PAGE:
Additionally, a limited number of vehicles were scheduled for production during 2010. This meant a limited supply of products were available for media and consumers to experience driving an electric vehicle. The Communications team needed to find ways to tell the Volt story without the vehicle and to plan driving events that would have a high impact.
According to a 2006 Maritz Research study, understanding on the part of consumers about electric vehicles was extremely low. Awareness of electric-only vehicles was at 8 percent; flex-fuel vehicles at 12 percent and gasoline-electric hybrids at 15 percent.
The primary objective of the of the tour was to provide consumers and media from around the country the opportunity to experience driving the Chevrolet Volt electric vehicle with extended range.   These drives showcased the ground-breaking technology as well as dispel the “range anxiety” associated with other electric vehicles.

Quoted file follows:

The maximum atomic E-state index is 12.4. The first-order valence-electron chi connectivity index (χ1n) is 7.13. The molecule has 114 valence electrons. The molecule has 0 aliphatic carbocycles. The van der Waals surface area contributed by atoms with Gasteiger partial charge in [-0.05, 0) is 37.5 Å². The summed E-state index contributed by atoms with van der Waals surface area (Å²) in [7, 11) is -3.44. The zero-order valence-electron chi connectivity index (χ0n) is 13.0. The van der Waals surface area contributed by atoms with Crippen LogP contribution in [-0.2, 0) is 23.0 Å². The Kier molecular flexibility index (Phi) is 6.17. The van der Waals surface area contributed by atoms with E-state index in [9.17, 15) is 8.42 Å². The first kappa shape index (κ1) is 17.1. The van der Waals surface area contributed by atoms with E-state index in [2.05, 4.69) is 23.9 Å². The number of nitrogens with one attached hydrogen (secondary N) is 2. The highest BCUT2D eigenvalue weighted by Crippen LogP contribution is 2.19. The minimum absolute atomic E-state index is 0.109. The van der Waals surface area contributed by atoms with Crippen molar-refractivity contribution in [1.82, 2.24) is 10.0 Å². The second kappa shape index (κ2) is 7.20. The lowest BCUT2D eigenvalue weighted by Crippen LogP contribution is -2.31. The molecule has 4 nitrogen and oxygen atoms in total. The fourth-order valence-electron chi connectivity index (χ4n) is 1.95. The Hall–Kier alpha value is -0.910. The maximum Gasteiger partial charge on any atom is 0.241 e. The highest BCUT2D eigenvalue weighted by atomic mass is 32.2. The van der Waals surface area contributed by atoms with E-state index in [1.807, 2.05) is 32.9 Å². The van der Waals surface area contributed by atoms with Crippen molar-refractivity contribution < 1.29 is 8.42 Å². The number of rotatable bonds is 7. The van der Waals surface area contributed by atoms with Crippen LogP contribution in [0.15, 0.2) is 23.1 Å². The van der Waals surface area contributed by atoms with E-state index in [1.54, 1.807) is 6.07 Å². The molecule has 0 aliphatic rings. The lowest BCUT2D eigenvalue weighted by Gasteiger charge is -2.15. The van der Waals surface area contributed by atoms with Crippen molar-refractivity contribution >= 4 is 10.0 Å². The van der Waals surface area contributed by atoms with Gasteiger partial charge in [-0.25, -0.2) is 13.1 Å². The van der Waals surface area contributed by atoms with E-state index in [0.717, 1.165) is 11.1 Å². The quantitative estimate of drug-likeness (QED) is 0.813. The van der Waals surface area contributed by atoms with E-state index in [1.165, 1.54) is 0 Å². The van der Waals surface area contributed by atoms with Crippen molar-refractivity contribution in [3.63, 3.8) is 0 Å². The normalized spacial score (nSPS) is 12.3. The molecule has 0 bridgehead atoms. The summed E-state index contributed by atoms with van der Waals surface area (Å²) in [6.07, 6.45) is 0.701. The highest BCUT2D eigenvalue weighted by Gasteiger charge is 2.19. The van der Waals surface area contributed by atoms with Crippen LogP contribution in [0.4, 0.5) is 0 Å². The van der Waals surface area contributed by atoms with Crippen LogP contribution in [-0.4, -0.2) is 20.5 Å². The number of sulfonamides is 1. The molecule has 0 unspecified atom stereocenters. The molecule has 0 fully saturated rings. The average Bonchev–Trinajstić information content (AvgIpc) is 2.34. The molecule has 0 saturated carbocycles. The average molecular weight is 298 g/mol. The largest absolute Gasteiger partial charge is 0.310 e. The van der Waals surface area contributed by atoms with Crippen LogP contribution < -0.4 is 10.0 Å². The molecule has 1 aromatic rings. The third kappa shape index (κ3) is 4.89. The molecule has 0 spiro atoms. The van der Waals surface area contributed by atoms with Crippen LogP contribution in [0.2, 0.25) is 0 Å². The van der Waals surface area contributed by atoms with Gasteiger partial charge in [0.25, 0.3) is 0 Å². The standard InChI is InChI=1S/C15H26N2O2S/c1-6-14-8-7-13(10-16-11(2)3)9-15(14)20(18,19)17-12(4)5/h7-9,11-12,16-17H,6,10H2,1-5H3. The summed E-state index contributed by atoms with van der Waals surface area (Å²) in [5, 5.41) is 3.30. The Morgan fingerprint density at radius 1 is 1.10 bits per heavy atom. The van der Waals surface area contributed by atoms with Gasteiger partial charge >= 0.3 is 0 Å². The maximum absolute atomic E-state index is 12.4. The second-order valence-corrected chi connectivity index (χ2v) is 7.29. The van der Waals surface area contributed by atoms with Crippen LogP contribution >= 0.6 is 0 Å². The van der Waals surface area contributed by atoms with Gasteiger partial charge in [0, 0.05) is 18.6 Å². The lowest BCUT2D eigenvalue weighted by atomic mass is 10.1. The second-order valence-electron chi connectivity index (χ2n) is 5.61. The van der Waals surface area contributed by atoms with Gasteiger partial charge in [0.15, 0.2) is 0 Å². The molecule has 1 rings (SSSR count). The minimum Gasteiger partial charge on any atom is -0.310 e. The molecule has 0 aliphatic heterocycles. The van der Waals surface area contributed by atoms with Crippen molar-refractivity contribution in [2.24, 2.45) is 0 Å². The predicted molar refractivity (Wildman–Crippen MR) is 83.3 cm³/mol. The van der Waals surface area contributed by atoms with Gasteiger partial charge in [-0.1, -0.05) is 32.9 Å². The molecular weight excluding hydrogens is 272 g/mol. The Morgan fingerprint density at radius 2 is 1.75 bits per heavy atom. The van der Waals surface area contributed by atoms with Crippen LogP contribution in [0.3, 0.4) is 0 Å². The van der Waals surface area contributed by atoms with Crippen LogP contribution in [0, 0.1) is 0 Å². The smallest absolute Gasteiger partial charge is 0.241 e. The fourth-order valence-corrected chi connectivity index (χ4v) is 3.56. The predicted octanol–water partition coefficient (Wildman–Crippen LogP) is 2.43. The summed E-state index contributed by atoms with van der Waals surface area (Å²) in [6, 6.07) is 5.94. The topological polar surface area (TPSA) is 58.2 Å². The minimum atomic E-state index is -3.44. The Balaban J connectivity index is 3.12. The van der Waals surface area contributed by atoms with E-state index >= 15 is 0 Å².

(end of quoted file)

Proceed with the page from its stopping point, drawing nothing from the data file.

There was also a strong emphasis on employee element and engagement – as many development team members (plant, design, engineering employees) served as the product specialists, and the face of GM, thus exemplifying the internal integration of the program.
Lastly, Chevrolet strived to communicate to consumers that the Volt was the only electric vehicle capable of being a family’s primary vehicle
Volt Unplugged consisted of more than 70 drive events over the 30-day tour. Drive events were conducted for electric vehicle enthusiasts and associations, utilities, corporations, business partners, universities, and local conferences, as well as with tour partners and Best Buy and Marriott, where overnight recharging was more readily available in some locations than others.